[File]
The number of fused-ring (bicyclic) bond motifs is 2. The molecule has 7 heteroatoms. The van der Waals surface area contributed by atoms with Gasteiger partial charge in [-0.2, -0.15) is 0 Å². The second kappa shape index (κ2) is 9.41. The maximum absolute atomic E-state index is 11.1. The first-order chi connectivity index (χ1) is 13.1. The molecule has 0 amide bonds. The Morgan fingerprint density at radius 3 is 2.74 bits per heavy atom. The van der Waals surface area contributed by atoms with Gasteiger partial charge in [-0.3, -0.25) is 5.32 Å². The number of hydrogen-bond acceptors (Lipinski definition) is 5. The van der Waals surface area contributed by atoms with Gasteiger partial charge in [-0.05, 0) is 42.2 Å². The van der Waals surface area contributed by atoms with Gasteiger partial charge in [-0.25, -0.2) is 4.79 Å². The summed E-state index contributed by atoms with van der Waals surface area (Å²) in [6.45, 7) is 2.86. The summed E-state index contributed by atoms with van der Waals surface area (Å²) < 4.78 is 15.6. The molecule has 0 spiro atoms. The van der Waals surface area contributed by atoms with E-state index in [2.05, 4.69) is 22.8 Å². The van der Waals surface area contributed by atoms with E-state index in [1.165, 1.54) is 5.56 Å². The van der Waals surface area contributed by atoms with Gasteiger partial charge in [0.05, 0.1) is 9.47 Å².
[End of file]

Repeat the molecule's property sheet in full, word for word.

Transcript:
The number of fused-ring (bicyclic) bond motifs is 2. The molecule has 7 heteroatoms. The van der Waals surface area contributed by atoms with Gasteiger partial charge in [-0.2, -0.15) is 0 Å². The second kappa shape index (κ2) is 9.41. The maximum absolute atomic E-state index is 11.1. The first-order chi connectivity index (χ1) is 13.1. The molecule has 0 amide bonds. The Morgan fingerprint density at radius 3 is 2.74 bits per heavy atom. The van der Waals surface area contributed by atoms with Gasteiger partial charge in [-0.3, -0.25) is 5.32 Å². The number of hydrogen-bond acceptors (Lipinski definition) is 5. The van der Waals surface area contributed by atoms with Gasteiger partial charge in [-0.05, 0) is 42.2 Å². The van der Waals surface area contributed by atoms with Gasteiger partial charge in [-0.25, -0.2) is 4.79 Å². The summed E-state index contributed by atoms with van der Waals surface area (Å²) in [6.45, 7) is 2.86. The summed E-state index contributed by atoms with van der Waals surface area (Å²) < 4.78 is 15.6. The molecule has 0 spiro atoms. The van der Waals surface area contributed by atoms with E-state index in [2.05, 4.69) is 22.8 Å². The van der Waals surface area contributed by atoms with E-state index in [1.165, 1.54) is 5.56 Å². The van der Waals surface area contributed by atoms with Gasteiger partial charge in [0.05, 0.1) is 9.47 Å².